If I was to give some advice though, other than seek help if you’re depressed or thinking about suicide, is that people should never look up suicide scenes online. I looked up suicide scenes online checking for food (we live in a frivolous era) and stumbled on the darkest, most depressing scenes of the human condition. Alan Black’s ‘Faces of Death’ didn’t prepare me for this. Most of the scenes, usually from what appear to be educational presentations, and they look like they are from developing or Eastern European countries, and without much context, I began to build stories explaining the scenes. It’s a rather grim exercise. Save yourself the misery and watch highlights of Pawn Stars instead.

Tagged , , , , , , , , , , , , , , , , , , , , , , , ,

A Grim Trend

Fish Folk.jpg

There seems to be an awful lot of death around me lately. Last November, my grandmother passed away. I had to fly to the States for a bit of a memorial gathering. I haven’t seen my grandmother for many years prior to her passing, and in at least a couple of scares, our family had to mentally prepare ourselves for her passing. And when she finally passed away, it was more like seeing the long inevitable, acting in a scene long rehearsed.

Not long after, my godfather passed away. I don’t have much of a relationship with him, but he was close with my father and I do love my cousins. His health has been in a decline for many years now. And while it was a surprise for me that he passed away, I had a feeling that it was to be expected. He wasn’t getting any healthier. A few weeks after his passing, another uncle passed away. Like my godfather, his health was in a decline as well. It’s a bit of a coincidence that he was really close with my godfather and that they both died within weeks of each other’s passing. It’s almost like what they say about old couples dying.

Just now, my landlord just passed away. He’s not a relative, but being my landlord, he’s physically the one closest to me. His death hasn’t hit me as much as my grandmother’s death did, but the fact that I just saw him smiling with his family gathered all around him on a Sunday afternoon a few days ago makes me feel really uneasy. He was a good guy who was kind and generous enough to let me stay at his place for so many years even though he wasn’t particularly fond of the way I decorated and furnished my apartment. I just hope he makes a straight beeline to heaven and not linger around to make his complaints about my living space known.

Oddly enough, we are planning to move to a different place sometime this year. Having my good landlord finally pass away seems to make that decision even more pertinent. Here’s hoping we find a reasonable place in this currently ridiculous Seoul real estate market.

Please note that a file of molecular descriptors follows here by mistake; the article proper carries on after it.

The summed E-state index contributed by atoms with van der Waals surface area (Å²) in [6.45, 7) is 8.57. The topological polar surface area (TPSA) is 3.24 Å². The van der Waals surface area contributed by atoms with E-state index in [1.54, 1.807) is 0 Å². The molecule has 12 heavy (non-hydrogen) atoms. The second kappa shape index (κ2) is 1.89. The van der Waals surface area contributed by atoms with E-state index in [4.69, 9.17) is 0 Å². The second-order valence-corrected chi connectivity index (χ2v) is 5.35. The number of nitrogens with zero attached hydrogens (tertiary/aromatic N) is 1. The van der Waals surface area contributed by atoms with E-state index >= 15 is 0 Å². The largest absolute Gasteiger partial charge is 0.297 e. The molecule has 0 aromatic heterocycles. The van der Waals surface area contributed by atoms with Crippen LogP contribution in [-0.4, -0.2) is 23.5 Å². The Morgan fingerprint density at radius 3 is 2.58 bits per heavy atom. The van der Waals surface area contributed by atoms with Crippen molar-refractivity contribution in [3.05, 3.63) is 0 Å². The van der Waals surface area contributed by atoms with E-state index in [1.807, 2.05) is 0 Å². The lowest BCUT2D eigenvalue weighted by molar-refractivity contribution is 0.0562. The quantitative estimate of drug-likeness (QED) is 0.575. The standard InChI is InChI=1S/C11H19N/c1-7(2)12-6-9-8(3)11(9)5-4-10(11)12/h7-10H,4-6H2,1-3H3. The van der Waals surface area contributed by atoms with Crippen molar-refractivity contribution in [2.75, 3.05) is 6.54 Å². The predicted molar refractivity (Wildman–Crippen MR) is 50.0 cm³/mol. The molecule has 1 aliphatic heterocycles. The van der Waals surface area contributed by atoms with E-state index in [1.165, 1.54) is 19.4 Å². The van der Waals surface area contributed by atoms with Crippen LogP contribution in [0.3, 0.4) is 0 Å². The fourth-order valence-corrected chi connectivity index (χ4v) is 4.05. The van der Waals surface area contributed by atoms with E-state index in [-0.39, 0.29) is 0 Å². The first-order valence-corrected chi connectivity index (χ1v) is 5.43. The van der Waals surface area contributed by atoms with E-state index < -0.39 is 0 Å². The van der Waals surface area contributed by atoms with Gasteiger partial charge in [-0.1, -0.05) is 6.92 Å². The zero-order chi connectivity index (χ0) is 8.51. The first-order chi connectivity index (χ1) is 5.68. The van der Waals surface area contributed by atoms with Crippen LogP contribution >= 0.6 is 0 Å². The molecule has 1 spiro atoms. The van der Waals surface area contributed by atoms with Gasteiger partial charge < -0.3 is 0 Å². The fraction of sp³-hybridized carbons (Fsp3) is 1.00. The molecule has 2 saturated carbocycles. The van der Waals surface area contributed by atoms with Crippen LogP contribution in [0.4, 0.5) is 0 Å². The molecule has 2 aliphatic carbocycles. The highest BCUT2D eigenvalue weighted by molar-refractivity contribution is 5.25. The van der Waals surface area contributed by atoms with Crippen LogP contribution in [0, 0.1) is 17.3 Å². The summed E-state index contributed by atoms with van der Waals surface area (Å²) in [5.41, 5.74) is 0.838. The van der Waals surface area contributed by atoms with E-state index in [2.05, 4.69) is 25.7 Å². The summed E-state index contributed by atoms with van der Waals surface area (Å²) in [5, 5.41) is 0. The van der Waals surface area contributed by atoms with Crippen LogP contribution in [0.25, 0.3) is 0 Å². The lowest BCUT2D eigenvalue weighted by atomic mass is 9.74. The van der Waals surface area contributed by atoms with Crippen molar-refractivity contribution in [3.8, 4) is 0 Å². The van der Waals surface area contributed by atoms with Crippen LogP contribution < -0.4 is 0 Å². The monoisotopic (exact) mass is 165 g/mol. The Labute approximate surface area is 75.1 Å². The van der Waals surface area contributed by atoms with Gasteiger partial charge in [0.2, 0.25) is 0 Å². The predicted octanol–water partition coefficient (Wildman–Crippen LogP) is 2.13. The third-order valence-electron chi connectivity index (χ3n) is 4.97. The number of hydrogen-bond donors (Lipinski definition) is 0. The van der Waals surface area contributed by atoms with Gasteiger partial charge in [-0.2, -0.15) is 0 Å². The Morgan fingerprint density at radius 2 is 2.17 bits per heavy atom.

I don’t know if there’s really a point to my writing this week. There have been a lot of people dying lately. It feels quite uneasy.  I really would like to shake it off.

Be kind to people while they are still around. One of my biggest regret in life is not being there with my mother in her last years. I could’ve found another job. I could’ve made arrangements around my life to make it possible for me to be there with her, but I didn’t. I was lazy, unimaginative, selfish, and unkind. I kinda shut it all out. I pretended everything was going to be fine, and in the process, I missed out on so much from a woman who was nothing but a saint to everyone in the family. Be kind to people while they around, because when they’re gone, you might end up writing blog entries about it repeatedly and getting reminded of your mistakes every time another person dies.

Tagged , , , , , , , , , , , , , , ,

On Korean Funerals and Being an Outsider

Morton Salt Girl

My wife’s grandmother passed away last Monday. It was a very sad occasion but not unexpected. She hasn’t been living well for two years now. But I guess that’s the hallmark of a good long life, to die and have people remark “Well, we were expecting it. She was old and at least now she’s at peace,” instead of “What!? How did she die?”

The funeral was very traditional, even by Korean standards. My wife and even my co-workers say they just don’t bury people that way anymore. It felt both like a privilege and me intruding (I’ll explain this more later). I knew I was watching something that’s no longer done and probably would no longer be done in the future. And it was also extraordinary that I was pushed to participating into many aspects of it, even carrying the casket and lowering the body. It’s a bit morbid, but I was reluctantly grateful for it.